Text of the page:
Photo: William Perugini/Shutterstock

Steal This Idea: Give Away Your Creations

by Julie Schwietert Sep 4, 2009
The idea behind this series is to show off cool projects from around the world that can be adapted and implemented wherever you live.
Project Name:

The Pro Bono Jeweler

The Big Idea:

Jeweler Gabriel Craig takes his studio out to the streets, where he makes jewelery as performance art… and then gives the pieces away.


Craig started a similar project, “The Collegiate Jeweler,” as a college student back in 2007. In an interview with American Craft Magazine, Craig explained the purpose and spirit of the project:

“My objective was simply to share handmade jewelry with those who may not ordinarily encounter it. I wanted the format of the performances to reflect my educational and altruistic goals and so I gave away silver rings that I made on the spot—over 30 in the first few weeks. By giving away jewelry I was able to focus on its cultural value rather than its commercial value. The criterion for receiving a ring was participation. Those who seemed interested got to take home some of the excitement…. In the studio I am just a jeweler, but on the street I am a magician.”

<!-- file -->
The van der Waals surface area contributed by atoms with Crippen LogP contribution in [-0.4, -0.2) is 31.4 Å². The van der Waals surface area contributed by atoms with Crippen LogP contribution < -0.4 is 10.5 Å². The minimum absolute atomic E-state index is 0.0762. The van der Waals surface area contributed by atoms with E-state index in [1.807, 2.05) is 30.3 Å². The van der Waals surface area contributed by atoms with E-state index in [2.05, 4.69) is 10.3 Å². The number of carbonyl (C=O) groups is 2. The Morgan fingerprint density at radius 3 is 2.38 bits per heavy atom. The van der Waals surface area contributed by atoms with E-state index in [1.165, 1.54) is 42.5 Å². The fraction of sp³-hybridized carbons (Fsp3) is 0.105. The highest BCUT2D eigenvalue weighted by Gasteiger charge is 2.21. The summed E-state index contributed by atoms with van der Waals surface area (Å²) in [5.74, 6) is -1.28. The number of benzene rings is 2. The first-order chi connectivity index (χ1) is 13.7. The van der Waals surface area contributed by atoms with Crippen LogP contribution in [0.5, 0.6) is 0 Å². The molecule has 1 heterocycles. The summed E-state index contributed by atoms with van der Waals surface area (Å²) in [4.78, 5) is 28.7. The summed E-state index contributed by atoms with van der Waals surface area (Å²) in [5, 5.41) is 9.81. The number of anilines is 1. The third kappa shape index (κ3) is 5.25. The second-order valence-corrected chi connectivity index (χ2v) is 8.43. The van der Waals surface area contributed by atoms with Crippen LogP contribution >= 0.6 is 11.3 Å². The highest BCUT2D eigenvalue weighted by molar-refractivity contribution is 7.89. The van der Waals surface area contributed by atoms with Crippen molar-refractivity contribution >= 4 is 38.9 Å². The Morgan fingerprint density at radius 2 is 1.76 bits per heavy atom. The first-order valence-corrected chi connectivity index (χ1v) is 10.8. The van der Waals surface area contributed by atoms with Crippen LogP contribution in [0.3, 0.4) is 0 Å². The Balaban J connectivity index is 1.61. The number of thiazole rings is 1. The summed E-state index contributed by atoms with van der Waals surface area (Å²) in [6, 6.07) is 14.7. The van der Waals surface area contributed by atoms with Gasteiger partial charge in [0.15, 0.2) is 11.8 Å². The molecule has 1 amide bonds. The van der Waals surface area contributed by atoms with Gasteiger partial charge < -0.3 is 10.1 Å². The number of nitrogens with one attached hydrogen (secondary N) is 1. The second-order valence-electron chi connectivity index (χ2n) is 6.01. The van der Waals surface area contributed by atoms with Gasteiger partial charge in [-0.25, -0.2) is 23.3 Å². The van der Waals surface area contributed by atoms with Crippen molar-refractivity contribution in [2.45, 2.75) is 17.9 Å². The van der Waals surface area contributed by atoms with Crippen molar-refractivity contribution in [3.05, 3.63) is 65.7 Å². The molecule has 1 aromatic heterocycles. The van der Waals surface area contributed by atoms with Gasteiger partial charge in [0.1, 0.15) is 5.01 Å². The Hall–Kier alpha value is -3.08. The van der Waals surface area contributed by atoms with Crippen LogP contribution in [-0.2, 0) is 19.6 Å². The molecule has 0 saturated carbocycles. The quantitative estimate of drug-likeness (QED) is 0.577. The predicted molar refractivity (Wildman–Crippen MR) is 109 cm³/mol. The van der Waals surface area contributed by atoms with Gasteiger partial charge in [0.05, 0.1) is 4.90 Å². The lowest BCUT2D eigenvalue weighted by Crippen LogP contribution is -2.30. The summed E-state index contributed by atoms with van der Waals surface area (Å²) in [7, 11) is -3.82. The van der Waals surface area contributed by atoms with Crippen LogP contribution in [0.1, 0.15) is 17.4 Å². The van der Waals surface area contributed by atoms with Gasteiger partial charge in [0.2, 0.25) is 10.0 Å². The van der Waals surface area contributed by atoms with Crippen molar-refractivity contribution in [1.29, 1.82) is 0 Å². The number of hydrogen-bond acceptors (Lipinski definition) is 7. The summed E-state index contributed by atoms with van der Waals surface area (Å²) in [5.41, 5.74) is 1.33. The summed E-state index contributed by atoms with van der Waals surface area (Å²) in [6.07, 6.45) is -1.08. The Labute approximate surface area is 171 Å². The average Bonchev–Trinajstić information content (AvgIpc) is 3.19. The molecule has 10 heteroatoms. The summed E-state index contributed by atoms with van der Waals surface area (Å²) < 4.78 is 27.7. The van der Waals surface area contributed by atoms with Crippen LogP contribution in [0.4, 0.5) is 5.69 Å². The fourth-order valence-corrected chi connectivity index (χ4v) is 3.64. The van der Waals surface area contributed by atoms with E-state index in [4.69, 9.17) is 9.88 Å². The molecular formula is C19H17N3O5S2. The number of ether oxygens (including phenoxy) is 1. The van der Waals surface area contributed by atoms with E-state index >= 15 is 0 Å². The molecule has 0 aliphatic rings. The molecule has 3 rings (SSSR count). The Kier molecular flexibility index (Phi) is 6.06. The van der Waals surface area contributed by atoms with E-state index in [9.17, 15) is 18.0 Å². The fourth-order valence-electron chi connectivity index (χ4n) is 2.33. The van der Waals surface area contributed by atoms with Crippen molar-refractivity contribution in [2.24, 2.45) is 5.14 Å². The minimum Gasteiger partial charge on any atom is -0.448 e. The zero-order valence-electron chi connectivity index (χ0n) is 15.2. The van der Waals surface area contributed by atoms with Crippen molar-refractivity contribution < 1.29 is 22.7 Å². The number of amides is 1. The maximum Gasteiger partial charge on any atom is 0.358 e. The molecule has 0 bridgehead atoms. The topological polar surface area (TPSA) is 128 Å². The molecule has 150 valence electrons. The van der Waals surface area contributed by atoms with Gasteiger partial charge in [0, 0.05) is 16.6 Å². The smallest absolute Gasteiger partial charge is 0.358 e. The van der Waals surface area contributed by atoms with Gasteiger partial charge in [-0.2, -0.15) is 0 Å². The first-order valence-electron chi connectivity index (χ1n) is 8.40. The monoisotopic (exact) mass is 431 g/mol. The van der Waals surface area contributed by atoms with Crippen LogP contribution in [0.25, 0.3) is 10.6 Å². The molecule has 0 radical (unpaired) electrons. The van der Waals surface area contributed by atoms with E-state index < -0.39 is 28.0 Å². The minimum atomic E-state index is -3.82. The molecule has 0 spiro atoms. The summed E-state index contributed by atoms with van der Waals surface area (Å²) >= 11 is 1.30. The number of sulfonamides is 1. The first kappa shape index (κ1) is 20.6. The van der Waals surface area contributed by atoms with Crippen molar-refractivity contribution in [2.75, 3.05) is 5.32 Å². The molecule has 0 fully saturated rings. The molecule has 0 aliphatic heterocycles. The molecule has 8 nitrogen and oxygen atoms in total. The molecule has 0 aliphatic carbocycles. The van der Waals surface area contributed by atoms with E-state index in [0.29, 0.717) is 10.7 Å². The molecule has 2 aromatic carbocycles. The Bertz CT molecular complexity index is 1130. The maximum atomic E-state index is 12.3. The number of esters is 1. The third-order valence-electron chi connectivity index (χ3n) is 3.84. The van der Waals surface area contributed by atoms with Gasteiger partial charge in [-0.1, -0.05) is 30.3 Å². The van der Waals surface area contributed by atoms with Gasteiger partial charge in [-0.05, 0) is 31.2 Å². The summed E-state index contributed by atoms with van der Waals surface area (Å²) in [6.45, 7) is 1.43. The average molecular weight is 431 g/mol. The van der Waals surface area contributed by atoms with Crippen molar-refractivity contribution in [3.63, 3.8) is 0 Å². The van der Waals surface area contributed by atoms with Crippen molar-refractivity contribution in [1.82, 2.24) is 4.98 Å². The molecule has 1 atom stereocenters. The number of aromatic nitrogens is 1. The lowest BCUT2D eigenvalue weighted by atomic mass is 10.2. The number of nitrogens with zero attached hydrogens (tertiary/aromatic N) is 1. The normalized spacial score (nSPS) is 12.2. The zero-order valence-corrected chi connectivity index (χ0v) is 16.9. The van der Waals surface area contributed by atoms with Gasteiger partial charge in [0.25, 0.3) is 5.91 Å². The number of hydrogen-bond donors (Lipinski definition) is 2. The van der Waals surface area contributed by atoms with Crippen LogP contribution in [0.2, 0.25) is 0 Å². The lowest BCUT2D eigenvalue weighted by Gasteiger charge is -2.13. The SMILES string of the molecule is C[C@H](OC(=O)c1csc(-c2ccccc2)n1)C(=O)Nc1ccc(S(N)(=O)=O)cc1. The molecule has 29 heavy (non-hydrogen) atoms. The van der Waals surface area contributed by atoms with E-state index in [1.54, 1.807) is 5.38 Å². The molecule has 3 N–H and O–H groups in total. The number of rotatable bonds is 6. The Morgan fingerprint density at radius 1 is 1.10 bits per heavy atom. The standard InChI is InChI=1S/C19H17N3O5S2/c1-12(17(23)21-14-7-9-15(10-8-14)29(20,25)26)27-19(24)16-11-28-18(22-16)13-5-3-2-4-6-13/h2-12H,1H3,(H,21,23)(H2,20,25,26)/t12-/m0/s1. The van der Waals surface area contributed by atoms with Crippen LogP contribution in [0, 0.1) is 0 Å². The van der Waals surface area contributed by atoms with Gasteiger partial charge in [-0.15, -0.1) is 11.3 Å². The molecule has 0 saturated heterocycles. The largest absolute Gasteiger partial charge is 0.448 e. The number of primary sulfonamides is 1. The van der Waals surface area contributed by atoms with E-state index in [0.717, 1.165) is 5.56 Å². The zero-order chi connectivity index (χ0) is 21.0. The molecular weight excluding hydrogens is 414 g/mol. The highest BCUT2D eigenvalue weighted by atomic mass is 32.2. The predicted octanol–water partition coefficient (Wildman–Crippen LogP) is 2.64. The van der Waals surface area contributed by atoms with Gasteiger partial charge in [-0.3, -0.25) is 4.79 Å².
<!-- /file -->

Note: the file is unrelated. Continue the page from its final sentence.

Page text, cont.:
Craig continued by explaining how jewelry might just be a meaningful vehicle for communication and community building:

“Approaching jewelry as a theme, I found that the opportunity for communication and change grew exponentially. Despite how pervasive jewelry is in our culture, as a maker I spend a lot of time in the studio by myself, complacent in the isolation and insular world built around studio jewelry. With The Collegiate Jeweler performances, I had finally found a direct way to share what I do with people. That was how it started—wanting to share and be inclusive.”


What do you make that you could give away? Whether it’s a poem, a small ceramic pot, a photo, postcard, flower from your garden, or a homemade candle, you can adapt Gabriel Craig’s pro bono art project wherever you live. Remember: the key is not just to give something away, but to create a moment where you and your public can connect, even if for a few brief moments.

For More Information:

Visit Gabriel Craig’s website.

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